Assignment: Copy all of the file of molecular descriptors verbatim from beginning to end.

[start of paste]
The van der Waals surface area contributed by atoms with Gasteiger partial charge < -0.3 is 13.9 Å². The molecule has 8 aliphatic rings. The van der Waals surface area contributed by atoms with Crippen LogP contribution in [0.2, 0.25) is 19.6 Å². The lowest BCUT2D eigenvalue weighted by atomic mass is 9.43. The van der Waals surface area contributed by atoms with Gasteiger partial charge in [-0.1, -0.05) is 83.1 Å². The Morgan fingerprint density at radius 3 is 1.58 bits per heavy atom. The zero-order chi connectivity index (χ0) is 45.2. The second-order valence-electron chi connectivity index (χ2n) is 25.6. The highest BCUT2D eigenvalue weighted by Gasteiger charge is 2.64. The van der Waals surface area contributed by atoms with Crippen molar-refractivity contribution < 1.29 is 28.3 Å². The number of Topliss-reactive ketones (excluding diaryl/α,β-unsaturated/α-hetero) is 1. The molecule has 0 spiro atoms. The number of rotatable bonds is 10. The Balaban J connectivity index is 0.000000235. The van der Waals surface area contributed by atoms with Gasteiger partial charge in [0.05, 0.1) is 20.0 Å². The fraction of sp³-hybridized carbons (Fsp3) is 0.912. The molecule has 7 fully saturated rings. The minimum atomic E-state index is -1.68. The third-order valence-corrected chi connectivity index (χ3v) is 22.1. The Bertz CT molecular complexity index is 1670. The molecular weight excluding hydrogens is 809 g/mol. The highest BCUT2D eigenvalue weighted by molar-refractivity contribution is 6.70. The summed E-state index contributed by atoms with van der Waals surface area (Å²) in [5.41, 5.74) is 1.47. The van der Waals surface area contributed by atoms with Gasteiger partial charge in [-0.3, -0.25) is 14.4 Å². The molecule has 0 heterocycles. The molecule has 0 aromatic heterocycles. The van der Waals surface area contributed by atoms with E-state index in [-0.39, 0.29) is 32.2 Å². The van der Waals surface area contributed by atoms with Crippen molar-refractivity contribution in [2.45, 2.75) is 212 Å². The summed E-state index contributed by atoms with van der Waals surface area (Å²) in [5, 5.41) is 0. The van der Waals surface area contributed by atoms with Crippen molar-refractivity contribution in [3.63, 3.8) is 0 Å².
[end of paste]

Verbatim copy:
The van der Waals surface area contributed by atoms with Gasteiger partial charge < -0.3 is 13.9 Å². The molecule has 8 aliphatic rings. The van der Waals surface area contributed by atoms with Crippen LogP contribution in [0.2, 0.25) is 19.6 Å². The lowest BCUT2D eigenvalue weighted by atomic mass is 9.43. The van der Waals surface area contributed by atoms with Gasteiger partial charge in [-0.1, -0.05) is 83.1 Å². The Morgan fingerprint density at radius 3 is 1.58 bits per heavy atom. The zero-order chi connectivity index (χ0) is 45.2. The second-order valence-electron chi connectivity index (χ2n) is 25.6. The highest BCUT2D eigenvalue weighted by Gasteiger charge is 2.64. The van der Waals surface area contributed by atoms with Crippen molar-refractivity contribution < 1.29 is 28.3 Å². The number of Topliss-reactive ketones (excluding diaryl/α,β-unsaturated/α-hetero) is 1. The molecule has 0 spiro atoms. The number of rotatable bonds is 10. The Balaban J connectivity index is 0.000000235. The van der Waals surface area contributed by atoms with Gasteiger partial charge in [0.05, 0.1) is 20.0 Å². The fraction of sp³-hybridized carbons (Fsp3) is 0.912. The molecule has 7 fully saturated rings. The minimum atomic E-state index is -1.68. The third-order valence-corrected chi connectivity index (χ3v) is 22.1. The Bertz CT molecular complexity index is 1670. The molecular weight excluding hydrogens is 809 g/mol. The highest BCUT2D eigenvalue weighted by molar-refractivity contribution is 6.70. The summed E-state index contributed by atoms with van der Waals surface area (Å²) in [5.41, 5.74) is 1.47. The van der Waals surface area contributed by atoms with Gasteiger partial charge in [-0.3, -0.25) is 14.4 Å². The molecule has 0 heterocycles. The molecule has 0 aromatic heterocycles. The van der Waals surface area contributed by atoms with E-state index in [-0.39, 0.29) is 32.2 Å². The van der Waals surface area contributed by atoms with Crippen molar-refractivity contribution in [2.45, 2.75) is 212 Å². The summed E-state index contributed by atoms with van der Waals surface area (Å²) in [5, 5.41) is 0. The van der Waals surface area contributed by atoms with Crippen molar-refractivity contribution in [3.63, 3.8) is 0 Å².